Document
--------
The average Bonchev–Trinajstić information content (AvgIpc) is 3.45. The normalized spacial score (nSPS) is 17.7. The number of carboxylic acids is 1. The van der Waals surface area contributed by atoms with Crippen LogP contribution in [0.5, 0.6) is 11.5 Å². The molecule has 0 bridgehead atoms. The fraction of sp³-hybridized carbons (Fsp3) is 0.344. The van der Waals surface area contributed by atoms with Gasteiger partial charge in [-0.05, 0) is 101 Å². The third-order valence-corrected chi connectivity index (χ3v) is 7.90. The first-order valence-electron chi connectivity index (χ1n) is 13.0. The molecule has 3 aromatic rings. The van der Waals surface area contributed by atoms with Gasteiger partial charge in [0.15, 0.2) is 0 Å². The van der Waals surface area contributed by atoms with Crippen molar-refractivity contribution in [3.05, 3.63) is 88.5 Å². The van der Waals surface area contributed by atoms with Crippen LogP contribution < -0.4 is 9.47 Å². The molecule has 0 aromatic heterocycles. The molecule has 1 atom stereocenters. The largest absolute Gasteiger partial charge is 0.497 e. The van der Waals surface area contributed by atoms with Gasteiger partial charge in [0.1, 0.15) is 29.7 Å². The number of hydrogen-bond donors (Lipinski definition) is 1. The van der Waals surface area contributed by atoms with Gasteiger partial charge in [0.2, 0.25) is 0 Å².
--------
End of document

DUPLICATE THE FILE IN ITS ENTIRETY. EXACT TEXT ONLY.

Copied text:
The average Bonchev–Trinajstić information content (AvgIpc) is 3.45. The normalized spacial score (nSPS) is 17.7. The number of carboxylic acids is 1. The van der Waals surface area contributed by atoms with Crippen LogP contribution in [0.5, 0.6) is 11.5 Å². The molecule has 0 bridgehead atoms. The fraction of sp³-hybridized carbons (Fsp3) is 0.344. The van der Waals surface area contributed by atoms with Gasteiger partial charge in [-0.05, 0) is 101 Å². The third-order valence-corrected chi connectivity index (χ3v) is 7.90. The first-order valence-electron chi connectivity index (χ1n) is 13.0. The molecule has 3 aromatic rings. The van der Waals surface area contributed by atoms with Gasteiger partial charge in [0.15, 0.2) is 0 Å². The van der Waals surface area contributed by atoms with Crippen molar-refractivity contribution in [3.05, 3.63) is 88.5 Å². The van der Waals surface area contributed by atoms with Crippen LogP contribution < -0.4 is 9.47 Å². The molecule has 0 aromatic heterocycles. The molecule has 1 atom stereocenters. The largest absolute Gasteiger partial charge is 0.497 e. The van der Waals surface area contributed by atoms with Gasteiger partial charge in [0.1, 0.15) is 29.7 Å². The number of hydrogen-bond donors (Lipinski definition) is 1. The van der Waals surface area contributed by atoms with Gasteiger partial charge in [0.2, 0.25) is 0 Å².